Newcomers to this field can expect to constantly be learning. To stay competitive, makeup professionals must keep up to date on the latest trends and techniques.

Some helpful resources for this include trade and consumer magazines, blogs, and video sites like YouTube.

Employees should prepare to deal with the demands of their clients and for conditions that are frequently less than ideal. Directors, brides, and other patrons often have very specific requirements for an event or role.

When working on location, makeup artists may need to cope with cramped spaces or bad weather. Patience and flexibility are great assets in these situations.


Cleanliness is important when working as a makeup artist. Keeping materials tidy and organized makes them easier to locate and indicates a level of professionalism. Preparing properly makes a good impression and can build trust with a client, making it easier to communicate with them about their needs.

State regulations require proper and regular sanitation of makeup tools for patrons’ safety. Disposable cotton swabs, pads, and single-use mascara wands help reduce the risk of spreading infections. Professionals also clean their brushes and beauty sponges to help them last longer and to remove bacteria.

Other Career Options

Individuals with makeup artist certification have several other areas they can choose as a specialty.

Some pursue jobs in mortuary makeup. In these roles, employees prepare the deceased for funerals where friends and family pay their respects. This involves using materials like wax, clay, or plaster to correct any major trauma or wounds.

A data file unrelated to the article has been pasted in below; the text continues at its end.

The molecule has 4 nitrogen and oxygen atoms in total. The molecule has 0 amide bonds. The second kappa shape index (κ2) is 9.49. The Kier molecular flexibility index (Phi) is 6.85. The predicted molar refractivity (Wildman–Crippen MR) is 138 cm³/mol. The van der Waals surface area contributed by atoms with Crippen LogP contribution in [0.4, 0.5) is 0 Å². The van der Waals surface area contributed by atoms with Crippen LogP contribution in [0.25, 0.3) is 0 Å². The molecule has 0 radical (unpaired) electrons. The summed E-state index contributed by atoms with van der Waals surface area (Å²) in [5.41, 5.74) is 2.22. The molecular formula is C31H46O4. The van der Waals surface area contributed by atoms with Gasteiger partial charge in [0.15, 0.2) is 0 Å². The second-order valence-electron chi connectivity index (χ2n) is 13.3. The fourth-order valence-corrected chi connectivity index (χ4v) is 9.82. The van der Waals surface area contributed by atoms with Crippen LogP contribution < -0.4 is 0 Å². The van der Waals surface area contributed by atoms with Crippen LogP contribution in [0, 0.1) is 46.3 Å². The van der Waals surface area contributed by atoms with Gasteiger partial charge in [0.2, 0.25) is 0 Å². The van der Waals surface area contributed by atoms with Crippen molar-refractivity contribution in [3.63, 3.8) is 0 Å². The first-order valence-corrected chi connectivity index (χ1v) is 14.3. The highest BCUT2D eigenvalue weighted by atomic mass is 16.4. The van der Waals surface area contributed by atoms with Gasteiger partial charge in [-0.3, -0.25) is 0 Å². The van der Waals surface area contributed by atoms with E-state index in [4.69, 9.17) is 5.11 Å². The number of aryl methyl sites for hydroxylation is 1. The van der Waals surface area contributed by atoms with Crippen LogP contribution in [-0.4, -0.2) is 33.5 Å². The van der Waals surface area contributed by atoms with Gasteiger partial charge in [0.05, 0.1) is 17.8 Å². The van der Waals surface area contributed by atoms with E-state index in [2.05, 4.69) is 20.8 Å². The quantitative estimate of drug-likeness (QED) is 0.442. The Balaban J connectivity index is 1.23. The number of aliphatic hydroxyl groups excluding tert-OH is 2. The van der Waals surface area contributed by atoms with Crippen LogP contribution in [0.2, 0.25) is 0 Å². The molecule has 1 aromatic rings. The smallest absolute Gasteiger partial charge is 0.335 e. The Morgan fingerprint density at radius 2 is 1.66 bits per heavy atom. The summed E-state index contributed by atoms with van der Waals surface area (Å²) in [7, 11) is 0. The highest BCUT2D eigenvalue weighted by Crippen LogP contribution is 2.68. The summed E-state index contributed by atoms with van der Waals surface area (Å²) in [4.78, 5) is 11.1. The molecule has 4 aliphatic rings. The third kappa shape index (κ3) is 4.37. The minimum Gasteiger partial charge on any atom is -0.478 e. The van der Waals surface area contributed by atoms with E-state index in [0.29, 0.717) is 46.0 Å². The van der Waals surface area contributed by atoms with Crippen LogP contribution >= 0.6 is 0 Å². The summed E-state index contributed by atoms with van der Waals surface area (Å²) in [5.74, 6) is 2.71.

Other recruits might consider becoming an esthetician. People in this position often work in salons and spas where they focus on caring for skin.

Staff members pamper their customers by cleansing pores, exfoliating with scrubs, or applying peels or wraps. They may also assist with the removal of any unwanted hair.

Product Marketing

Helping with the development and marketing of new products is another option for people with a beauty background. Those willing to complete additional training can apply to a cosmetics company and create and promote their product line.

Business Ownership

Candidates might also consider opening their own business, either solely as a makeup artist or as a cosmetologist. This provides a great deal of flexibility in scheduling and when deciding which services to offer. These professionals get to decide whether to work in a traditional salon or on location for events like weddings.

Job Outlook

The demand for these positions is expected to grow faster than other occupations. The majority of opportunities will be in television, film, salons, and the bridal industry. Higher paying jobs are more plentiful in states like California, New York, Nevada, and Texas, although the wide range of roles mean prospects should be able to find work in many other places.